(25:28) My friend Ken Zuckerberg has been one of Chicago’s most outspoken food critics on Twitter and his blog, Fuckerberg on Food (the name came from Graham Elliot during a Twitter spat). He’s tough, but tough love is good, and there are things he flat out loves, too, so we talk about all of that. Really, he’s not the worst person in the world!


(54:48) Husky Hog BBQ is a newish BBQ place in Bridgeport run by Joe Woodel, who has a long and twisted history running from Table 52 to competition barbecue to a food truck— and that’s not even counting what he did before barbecue. I ran a two-part interview with him at the Reader here and here, this is a choice chunk of that.


And here’s the Car Con Carne podcast where I first tried Husky Hog and met Joe.

* * *

Finally, thanks to everyone who listened, ever. I think we did some cool things and went some cool places no one else with a Chicago food show would have done, and I’ll be back with audio in some new way, stay tuned.

Daniel Zemans and first-time hunter John Lenart stealthily approach their prey.

When Daniel Zemans and I started hunting for Great Unknown Pizzas, part of the point was to see if there was a pizza as good as a Vito & Nick’s or Pat’s Pizza that had gone unknown to the city beyond its own immediate area. But another point was to search out a certain kind of pizza. When thin crust pizza started in America, it tended to be the very thin, cracker-like crust. A simple pie. But over time big pizza chains realized that they could fill their customers more cheaply by selling pizzas that loaded up on the cheapest part— bread— relative to the more expensive parts like cheese and meat or vegetables. So the pizza we liked finding best was at the place that started making it the old way in the 50s or 60s, and never stopped, never followed the siren call of Domino’s’ or Pizza Hut pan pizza’s profitability at selling spongy bread topped with cheap toppings.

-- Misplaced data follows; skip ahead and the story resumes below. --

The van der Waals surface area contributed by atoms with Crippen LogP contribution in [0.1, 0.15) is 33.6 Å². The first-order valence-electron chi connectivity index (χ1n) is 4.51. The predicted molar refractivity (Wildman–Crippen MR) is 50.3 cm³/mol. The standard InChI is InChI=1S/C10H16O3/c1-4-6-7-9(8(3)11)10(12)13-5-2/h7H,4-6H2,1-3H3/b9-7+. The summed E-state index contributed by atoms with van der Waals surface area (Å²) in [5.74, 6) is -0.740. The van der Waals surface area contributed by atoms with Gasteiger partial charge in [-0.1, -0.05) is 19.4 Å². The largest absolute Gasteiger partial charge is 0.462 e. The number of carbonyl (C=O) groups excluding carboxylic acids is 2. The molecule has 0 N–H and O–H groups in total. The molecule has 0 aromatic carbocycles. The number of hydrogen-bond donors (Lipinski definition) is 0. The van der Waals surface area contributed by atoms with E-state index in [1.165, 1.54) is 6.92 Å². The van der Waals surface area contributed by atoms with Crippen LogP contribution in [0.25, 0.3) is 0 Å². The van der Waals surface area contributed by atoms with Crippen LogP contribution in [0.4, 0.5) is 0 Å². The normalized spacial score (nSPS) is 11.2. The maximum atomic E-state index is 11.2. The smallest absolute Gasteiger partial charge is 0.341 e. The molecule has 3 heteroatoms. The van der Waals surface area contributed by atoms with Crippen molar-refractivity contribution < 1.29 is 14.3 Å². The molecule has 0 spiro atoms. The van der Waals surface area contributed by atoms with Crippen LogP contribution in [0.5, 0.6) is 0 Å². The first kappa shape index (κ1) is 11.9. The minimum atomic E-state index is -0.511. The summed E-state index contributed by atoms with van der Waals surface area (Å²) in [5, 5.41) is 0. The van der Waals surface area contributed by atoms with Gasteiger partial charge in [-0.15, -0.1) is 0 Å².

As it turned out this latest excursion would demonstrate both sides of this theory of pizza history in spades. Two pizzas adhered to the origins of American pizza— and one sold us a whole lot of bread.

Screen Shot 2015-04-01 at 7.47.40 PM

The area picked for this latest excursion was the suburbs just past Midway and the city limits on the southwest side—places you’ve mostly never been, like Summit-Argo, Lyons, Hogdkins, Countryside, the area bounded by Ogden and I-55, just south of the Brookfield Zoo. Working class suburbs, with at least some Italian presence, they well fit the traditional parameters and m.o. of the Great Unknown Pizzas quest:

Our modus operandi is to order thin crust sausage, thin crust because it’s more common and takes less time, sausage because it best shows off the skills or tastes of the restaurant, if they make it themselves or even if it merely shows their own taste preferences and the level of quality they’re willing to pay for… Our main method for identifying them is simply searching Yelp for ones that give off clues that they might be promising. Every pizza place has somebody calling it the best pizza in the world, that doesn’t tell us anything; we’re more interested in comments that a place makes its own sausage or does something else that gives a clue that there’s blue-collar craftsmanship at work here.

And so, the southwest suburban contenders…


Pisa Pizza

Zemans raised the question of whether this place was a worthy contender based on a photo at Yelp indicating the use of a conveyor belt oven, a la the Pizza Hut inside Target. But I was sold by this line in a review: “If you park out front on La Grange road, you literally have to walk through an alley to get here.” Any pizza place that can survive being hidden from normal traffic has got to be good, right?